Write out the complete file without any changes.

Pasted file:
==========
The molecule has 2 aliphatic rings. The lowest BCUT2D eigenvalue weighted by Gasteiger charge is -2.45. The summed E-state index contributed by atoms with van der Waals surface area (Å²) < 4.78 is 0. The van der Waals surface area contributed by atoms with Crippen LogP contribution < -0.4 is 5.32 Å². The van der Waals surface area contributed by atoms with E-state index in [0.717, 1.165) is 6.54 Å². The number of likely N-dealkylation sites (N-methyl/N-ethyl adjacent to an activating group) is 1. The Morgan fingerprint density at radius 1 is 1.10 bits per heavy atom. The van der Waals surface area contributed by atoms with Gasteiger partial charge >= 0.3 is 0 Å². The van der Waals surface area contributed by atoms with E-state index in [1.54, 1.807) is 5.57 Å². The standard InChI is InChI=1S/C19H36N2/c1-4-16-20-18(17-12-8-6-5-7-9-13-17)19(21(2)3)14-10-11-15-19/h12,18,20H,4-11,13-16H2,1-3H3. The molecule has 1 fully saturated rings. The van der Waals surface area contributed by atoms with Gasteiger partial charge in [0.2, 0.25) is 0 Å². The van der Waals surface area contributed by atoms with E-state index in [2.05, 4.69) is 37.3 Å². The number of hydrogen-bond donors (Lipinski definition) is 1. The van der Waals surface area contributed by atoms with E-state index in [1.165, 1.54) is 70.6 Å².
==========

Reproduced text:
The molecule has 2 aliphatic rings. The lowest BCUT2D eigenvalue weighted by Gasteiger charge is -2.45. The summed E-state index contributed by atoms with van der Waals surface area (Å²) < 4.78 is 0. The van der Waals surface area contributed by atoms with Crippen LogP contribution < -0.4 is 5.32 Å². The van der Waals surface area contributed by atoms with E-state index in [0.717, 1.165) is 6.54 Å². The number of likely N-dealkylation sites (N-methyl/N-ethyl adjacent to an activating group) is 1. The Morgan fingerprint density at radius 1 is 1.10 bits per heavy atom. The van der Waals surface area contributed by atoms with Gasteiger partial charge >= 0.3 is 0 Å². The van der Waals surface area contributed by atoms with E-state index in [1.54, 1.807) is 5.57 Å². The standard InChI is InChI=1S/C19H36N2/c1-4-16-20-18(17-12-8-6-5-7-9-13-17)19(21(2)3)14-10-11-15-19/h12,18,20H,4-11,13-16H2,1-3H3. The molecule has 1 fully saturated rings. The van der Waals surface area contributed by atoms with Gasteiger partial charge in [0.2, 0.25) is 0 Å². The van der Waals surface area contributed by atoms with E-state index in [2.05, 4.69) is 37.3 Å². The number of hydrogen-bond donors (Lipinski definition) is 1. The van der Waals surface area contributed by atoms with E-state index in [1.165, 1.54) is 70.6 Å².